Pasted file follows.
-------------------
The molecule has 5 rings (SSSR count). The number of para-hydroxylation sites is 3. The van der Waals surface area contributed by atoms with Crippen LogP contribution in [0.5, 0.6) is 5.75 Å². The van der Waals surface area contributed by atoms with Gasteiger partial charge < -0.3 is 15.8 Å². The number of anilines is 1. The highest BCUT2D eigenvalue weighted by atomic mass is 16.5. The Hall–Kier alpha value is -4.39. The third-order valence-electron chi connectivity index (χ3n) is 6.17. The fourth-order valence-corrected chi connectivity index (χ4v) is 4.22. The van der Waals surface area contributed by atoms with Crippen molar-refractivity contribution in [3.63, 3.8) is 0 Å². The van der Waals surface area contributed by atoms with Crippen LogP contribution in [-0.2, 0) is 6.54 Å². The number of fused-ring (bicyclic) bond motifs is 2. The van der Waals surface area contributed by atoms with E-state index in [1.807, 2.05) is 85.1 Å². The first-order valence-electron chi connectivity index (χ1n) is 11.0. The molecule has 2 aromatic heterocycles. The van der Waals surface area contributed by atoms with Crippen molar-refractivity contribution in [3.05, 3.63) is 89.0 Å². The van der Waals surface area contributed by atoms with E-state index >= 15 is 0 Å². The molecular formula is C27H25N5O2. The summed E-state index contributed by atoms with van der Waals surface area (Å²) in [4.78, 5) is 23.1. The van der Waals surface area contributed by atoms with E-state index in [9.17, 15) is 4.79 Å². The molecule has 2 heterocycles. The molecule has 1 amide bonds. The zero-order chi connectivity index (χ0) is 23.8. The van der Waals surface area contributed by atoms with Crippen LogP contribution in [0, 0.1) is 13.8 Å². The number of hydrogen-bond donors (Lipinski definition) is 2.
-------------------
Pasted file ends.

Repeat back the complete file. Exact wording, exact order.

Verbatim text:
The molecule has 5 rings (SSSR count). The number of para-hydroxylation sites is 3. The van der Waals surface area contributed by atoms with Crippen LogP contribution in [0.5, 0.6) is 5.75 Å². The van der Waals surface area contributed by atoms with Gasteiger partial charge < -0.3 is 15.8 Å². The number of anilines is 1. The highest BCUT2D eigenvalue weighted by atomic mass is 16.5. The Hall–Kier alpha value is -4.39. The third-order valence-electron chi connectivity index (χ3n) is 6.17. The fourth-order valence-corrected chi connectivity index (χ4v) is 4.22. The van der Waals surface area contributed by atoms with Crippen molar-refractivity contribution in [3.63, 3.8) is 0 Å². The van der Waals surface area contributed by atoms with Crippen LogP contribution in [-0.2, 0) is 6.54 Å². The number of fused-ring (bicyclic) bond motifs is 2. The van der Waals surface area contributed by atoms with E-state index in [1.807, 2.05) is 85.1 Å². The first-order valence-electron chi connectivity index (χ1n) is 11.0. The molecule has 2 aromatic heterocycles. The van der Waals surface area contributed by atoms with Crippen molar-refractivity contribution in [3.05, 3.63) is 89.0 Å². The van der Waals surface area contributed by atoms with E-state index >= 15 is 0 Å². The molecular formula is C27H25N5O2. The summed E-state index contributed by atoms with van der Waals surface area (Å²) in [4.78, 5) is 23.1. The van der Waals surface area contributed by atoms with E-state index in [9.17, 15) is 4.79 Å². The molecule has 2 heterocycles. The molecule has 1 amide bonds. The zero-order chi connectivity index (χ0) is 23.8. The van der Waals surface area contributed by atoms with Crippen LogP contribution in [0, 0.1) is 13.8 Å². The number of hydrogen-bond donors (Lipinski definition) is 2.